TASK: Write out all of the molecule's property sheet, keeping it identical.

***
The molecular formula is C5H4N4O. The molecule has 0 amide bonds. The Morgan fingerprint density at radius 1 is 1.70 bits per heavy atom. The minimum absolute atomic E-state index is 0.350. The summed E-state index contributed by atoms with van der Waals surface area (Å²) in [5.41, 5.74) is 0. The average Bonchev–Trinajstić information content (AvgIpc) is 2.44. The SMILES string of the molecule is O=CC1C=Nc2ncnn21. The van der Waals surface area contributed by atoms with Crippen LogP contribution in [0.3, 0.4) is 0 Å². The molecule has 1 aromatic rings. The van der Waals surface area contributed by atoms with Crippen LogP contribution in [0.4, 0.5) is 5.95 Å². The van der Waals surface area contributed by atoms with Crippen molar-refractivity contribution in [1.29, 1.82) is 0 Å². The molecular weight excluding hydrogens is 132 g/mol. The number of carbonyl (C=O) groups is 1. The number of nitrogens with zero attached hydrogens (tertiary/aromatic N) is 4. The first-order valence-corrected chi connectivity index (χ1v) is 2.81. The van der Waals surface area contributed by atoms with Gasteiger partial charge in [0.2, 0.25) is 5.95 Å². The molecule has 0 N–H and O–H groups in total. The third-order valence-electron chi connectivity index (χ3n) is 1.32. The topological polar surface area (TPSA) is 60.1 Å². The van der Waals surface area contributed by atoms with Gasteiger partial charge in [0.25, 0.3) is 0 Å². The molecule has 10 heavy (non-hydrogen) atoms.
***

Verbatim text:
The molecular formula is C5H4N4O. The molecule has 0 amide bonds. The Morgan fingerprint density at radius 1 is 1.70 bits per heavy atom. The minimum absolute atomic E-state index is 0.350. The summed E-state index contributed by atoms with van der Waals surface area (Å²) in [5.41, 5.74) is 0. The average Bonchev–Trinajstić information content (AvgIpc) is 2.44. The SMILES string of the molecule is O=CC1C=Nc2ncnn21. The van der Waals surface area contributed by atoms with Crippen LogP contribution in [0.3, 0.4) is 0 Å². The molecule has 1 aromatic rings. The van der Waals surface area contributed by atoms with Crippen LogP contribution in [0.4, 0.5) is 5.95 Å². The van der Waals surface area contributed by atoms with Crippen molar-refractivity contribution in [1.29, 1.82) is 0 Å². The molecular weight excluding hydrogens is 132 g/mol. The number of carbonyl (C=O) groups is 1. The number of nitrogens with zero attached hydrogens (tertiary/aromatic N) is 4. The first-order valence-corrected chi connectivity index (χ1v) is 2.81. The van der Waals surface area contributed by atoms with Gasteiger partial charge in [0.2, 0.25) is 5.95 Å². The molecule has 0 N–H and O–H groups in total. The third-order valence-electron chi connectivity index (χ3n) is 1.32. The topological polar surface area (TPSA) is 60.1 Å². The van der Waals surface area contributed by atoms with Gasteiger partial charge in [0.25, 0.3) is 0 Å². The molecule has 10 heavy (non-hydrogen) atoms.